Now you hand your character to your opponent, and choose Waylays to face off against him, such as Wandering Imps and Corporeal Ghosts for him to chat up or chop up. Each waylay could only be placed on leagues with certain terrain; While the abve could be placed anywhere, a Passing Kraken could only be found in water.

Each waylay had a waylay value and a number of traits that you would face off against- the Imp would need to be avoided, else he'd pester you, so you'd need to beat him in a resolve test, and the Corporeal Ghost would need to be cut up in a Combat Test. The Waylay Value was totalled for all the waylays, and could not exceed the number on your opponent's quest card.

After tailoring some nasty waylays, you'd start setting up the map at last. You would choose a league and set it down, and then the opponent, alternating until all ten of your chosen leagues (plus any required leagues) were set down into a board. There were terrain requirements, so a forest with a road through it would only be able to go by another forest with a road through it, and often made quite an attractive map.

Finally, you placed each other's quest treasures on the leagues to find, and then chose each other's base camp.
After taking this start position, it was time to get moving!

Progress alternated in turns called "days". Each day one could move through leagues, sometimes having to pass a trial to get out of this league and sometimes to get into the next one, or even to move out of this and into the next! This represened your character climbing mountains, or dredging through swamps, for example.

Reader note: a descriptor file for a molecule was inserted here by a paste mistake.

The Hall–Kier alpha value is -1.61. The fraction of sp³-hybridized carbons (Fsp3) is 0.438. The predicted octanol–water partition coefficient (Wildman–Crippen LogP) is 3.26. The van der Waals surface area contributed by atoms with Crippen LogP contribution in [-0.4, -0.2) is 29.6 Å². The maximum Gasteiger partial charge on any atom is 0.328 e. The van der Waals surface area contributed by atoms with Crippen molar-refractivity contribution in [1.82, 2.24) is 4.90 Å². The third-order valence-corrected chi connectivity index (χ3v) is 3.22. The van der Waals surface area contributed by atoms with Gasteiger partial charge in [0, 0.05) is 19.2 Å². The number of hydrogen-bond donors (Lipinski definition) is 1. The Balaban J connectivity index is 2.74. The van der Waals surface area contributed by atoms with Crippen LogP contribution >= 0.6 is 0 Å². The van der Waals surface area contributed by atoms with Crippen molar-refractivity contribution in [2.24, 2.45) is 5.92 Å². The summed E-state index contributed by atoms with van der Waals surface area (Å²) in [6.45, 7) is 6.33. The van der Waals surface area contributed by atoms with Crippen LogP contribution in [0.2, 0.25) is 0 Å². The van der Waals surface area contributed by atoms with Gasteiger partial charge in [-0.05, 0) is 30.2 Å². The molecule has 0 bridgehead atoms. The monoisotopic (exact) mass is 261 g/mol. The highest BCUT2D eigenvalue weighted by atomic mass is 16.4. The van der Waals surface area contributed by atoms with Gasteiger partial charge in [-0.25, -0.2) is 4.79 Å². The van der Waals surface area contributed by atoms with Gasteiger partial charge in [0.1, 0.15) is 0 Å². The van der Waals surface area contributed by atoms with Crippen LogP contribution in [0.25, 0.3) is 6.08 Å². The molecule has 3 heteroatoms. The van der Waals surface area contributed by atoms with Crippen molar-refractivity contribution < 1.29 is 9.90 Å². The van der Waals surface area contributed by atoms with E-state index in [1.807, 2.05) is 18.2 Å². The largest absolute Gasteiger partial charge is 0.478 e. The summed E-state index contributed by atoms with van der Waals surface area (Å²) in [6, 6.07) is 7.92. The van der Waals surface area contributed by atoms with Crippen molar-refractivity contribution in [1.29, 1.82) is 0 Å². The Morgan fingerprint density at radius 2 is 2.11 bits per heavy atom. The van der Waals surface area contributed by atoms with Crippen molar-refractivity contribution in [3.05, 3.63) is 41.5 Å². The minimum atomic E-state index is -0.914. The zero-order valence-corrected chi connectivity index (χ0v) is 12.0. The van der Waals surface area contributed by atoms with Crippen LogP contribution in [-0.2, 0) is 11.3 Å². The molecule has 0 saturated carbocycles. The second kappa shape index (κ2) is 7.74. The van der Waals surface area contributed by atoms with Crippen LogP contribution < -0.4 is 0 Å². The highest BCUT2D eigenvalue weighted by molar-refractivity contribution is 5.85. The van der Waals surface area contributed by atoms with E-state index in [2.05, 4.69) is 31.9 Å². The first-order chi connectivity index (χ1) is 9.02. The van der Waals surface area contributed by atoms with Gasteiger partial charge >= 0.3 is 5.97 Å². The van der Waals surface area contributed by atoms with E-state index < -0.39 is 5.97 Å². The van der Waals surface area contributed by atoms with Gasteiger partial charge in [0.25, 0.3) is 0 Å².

Each day, your opponent could choose to waylay you; if he didn't, you could rest and recover some merits, or you could find treasure on your current league (if it was there). If he did waylay you, you could either meet the waylay or retreat, leaving it on the map.

Engaging waylays could be risky. If you beat the waylay, you would not meet it again; If you lost, however, you had to exhaust a merit. Tests were done by rolling a die and adding your trait, and the same done by the opposing waylay; for combat, you used your Might trait plus any bonusses, and one die as normal... unless you were plaing Ironheart, where you add TWO dice against the opponent's two dice. Ironheart combat was more risky. And if all your merits were Exhausted and you were beaten, you had to start discarding.

And if you discarded all your merits... you were as good as dead, as you had to start again from base camp whenever you were beaten.

Of course, you could also engage your enemy's characters, but what type of person would want to do that...

Arcadia was a fun and enjoyable game, with excellent artwork, innovative systems, dice, and best of all... pop up character cards, folding out into a little token of your character. All the information you needed was on cards, and all the tokens you needed WERE the cards.

If you ever find any boosters for this game, pick them up. Seriously. So many people don't know what they're missing in this exciting and fun-packed game, where the flip of a card can spell doom.

* difficult until Ironheart Debuted, where you could start playing races like Garou werewolves...